Does Your Leadership Style Build Trust?
Today, identifying leaders according to their leadership style in terms of authenticity, relationship building, and emotional intelligence is more than just another fanciful trend or the latest craze in creating leaders.
Contributed by Steve Hale and Sam Young.
It is not completely clear how the relationship between knowledge sharing and interpersonal trust should work without a worker losing their uniqueness and value to an organization. The challenge of creating a diverse workforce where sharing is open and petty bickering is minimized is still an area of continuing research in leadership, particular across multiple cultures.
Defining leadership style
In essence, leadership is the ability of the individual to accomplish a vision or set objectives through the efforts and activities of followers. Fundamental to leadership in all but the most trivial forms is the creation of a trust relationship. Organizations spend vast amounts of time and money to develop or expand leadership traits for selected individuals. Developing trust is a valuable trait.
Today, identifying leaders in terms of authenticity, relationship building, and emotional intelligence is more than just another fanciful trend or the latest craze in creating leaders.
Answer the following questions to see how well you develop and enable trust within the organization.
Steps to building trust through your leadership style
- Willing to accept blame for team failures. As the leader, you are responsible for the outcome, so do not shift blame to your followers.
- Each person or knowledge worker has unique value, find it. As the leader, it is your job to identify the value or strengths in every team member. Use that strength(s) for the benefit of the team.
- Always work to build up each member of the team and do not criticize in front of peers or superiors. Always acknowledge each person’s effort and never take credit for something that the team accomplished.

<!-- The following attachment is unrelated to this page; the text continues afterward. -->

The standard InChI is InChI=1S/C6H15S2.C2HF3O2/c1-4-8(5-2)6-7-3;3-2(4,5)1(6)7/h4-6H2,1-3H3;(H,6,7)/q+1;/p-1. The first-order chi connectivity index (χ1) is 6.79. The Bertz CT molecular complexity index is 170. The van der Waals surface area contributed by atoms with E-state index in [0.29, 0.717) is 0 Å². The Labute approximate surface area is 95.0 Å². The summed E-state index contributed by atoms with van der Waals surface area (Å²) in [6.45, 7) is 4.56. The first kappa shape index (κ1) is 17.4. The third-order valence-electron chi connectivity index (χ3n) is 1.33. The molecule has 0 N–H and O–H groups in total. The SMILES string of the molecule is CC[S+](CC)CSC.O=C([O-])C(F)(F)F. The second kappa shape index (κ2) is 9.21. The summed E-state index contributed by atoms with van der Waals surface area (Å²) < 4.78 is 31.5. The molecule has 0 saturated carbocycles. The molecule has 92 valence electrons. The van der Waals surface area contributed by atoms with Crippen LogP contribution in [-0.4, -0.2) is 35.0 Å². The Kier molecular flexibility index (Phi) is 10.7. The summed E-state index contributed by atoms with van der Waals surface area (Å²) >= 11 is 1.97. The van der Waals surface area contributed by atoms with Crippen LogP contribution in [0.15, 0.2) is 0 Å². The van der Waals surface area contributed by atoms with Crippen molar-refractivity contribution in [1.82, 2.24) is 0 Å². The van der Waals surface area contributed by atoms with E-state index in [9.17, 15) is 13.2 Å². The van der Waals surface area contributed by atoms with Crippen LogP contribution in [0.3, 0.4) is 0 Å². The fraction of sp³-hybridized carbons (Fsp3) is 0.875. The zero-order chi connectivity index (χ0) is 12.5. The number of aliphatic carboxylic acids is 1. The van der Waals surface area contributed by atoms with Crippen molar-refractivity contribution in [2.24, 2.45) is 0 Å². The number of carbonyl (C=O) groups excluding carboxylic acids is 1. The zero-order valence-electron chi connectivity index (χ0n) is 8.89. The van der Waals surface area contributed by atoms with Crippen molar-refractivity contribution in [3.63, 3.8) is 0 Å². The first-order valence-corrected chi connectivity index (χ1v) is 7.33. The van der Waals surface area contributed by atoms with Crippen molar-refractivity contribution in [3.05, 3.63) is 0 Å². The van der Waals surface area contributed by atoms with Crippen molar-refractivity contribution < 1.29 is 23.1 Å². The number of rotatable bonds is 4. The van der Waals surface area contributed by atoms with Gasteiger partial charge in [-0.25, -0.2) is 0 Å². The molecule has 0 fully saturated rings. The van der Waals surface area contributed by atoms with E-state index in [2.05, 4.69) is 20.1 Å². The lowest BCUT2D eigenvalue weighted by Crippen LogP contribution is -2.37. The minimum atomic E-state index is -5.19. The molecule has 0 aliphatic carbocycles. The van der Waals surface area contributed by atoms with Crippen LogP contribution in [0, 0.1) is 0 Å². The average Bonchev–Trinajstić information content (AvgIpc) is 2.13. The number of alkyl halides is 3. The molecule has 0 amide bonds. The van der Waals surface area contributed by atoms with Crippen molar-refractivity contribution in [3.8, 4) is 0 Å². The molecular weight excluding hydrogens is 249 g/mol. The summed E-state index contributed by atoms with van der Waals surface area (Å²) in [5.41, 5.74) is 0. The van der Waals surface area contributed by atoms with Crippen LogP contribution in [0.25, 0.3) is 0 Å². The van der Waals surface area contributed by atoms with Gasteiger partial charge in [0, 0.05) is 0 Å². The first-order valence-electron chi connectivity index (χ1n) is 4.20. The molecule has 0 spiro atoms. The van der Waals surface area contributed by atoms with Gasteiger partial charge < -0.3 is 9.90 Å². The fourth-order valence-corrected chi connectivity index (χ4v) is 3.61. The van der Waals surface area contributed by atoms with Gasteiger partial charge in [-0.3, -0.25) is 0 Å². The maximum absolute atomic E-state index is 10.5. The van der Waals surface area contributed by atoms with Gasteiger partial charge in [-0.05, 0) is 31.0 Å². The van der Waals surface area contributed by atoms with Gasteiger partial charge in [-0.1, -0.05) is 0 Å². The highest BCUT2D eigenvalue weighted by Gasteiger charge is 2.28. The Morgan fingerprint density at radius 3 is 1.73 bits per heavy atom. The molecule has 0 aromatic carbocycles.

- As the leader if you fail, admit it to your team. If you hide the failure so will the team members.
- Build a culture where there is allowance for failure, and encourage each team member to experiment with ideas they developed and bring the idea forward. If a leader values innovation, they must also be prepared for some failure. Failing to unleash the creative force of your followers will leave the team weak and shallow to your competition.
- When there is disagreement the leader should develop an environment where constructive debate is encouraged. False agreement is destructive in the long term. If you are in a position where your team rarely disagrees, it is likely they are afraid of discussing the “truth”, which is ultimately fatal to leadership.
- Always do what you say and by when you say you are going to do it. If the commitment turns out to be impossible to accomplish communicate to those affected. Be honest and committed to your commitments made to the team.
Steve Hale leads technology teams that perform network and security assessments for various companies. He has taught technology at the university level and has earned degrees in accounting, information systems, business and leadership. He can be contacted at firstname.lastname@example.org
Sam Young assists companies in IT strategic planning, technology turn-around solutions, and has functioned as an interim CIO. With over thirty years of IT experience, his expertise spans many different industries – health care, education, hospitality, manufacturing, and e-commerce. Sam can be reached at email@example.com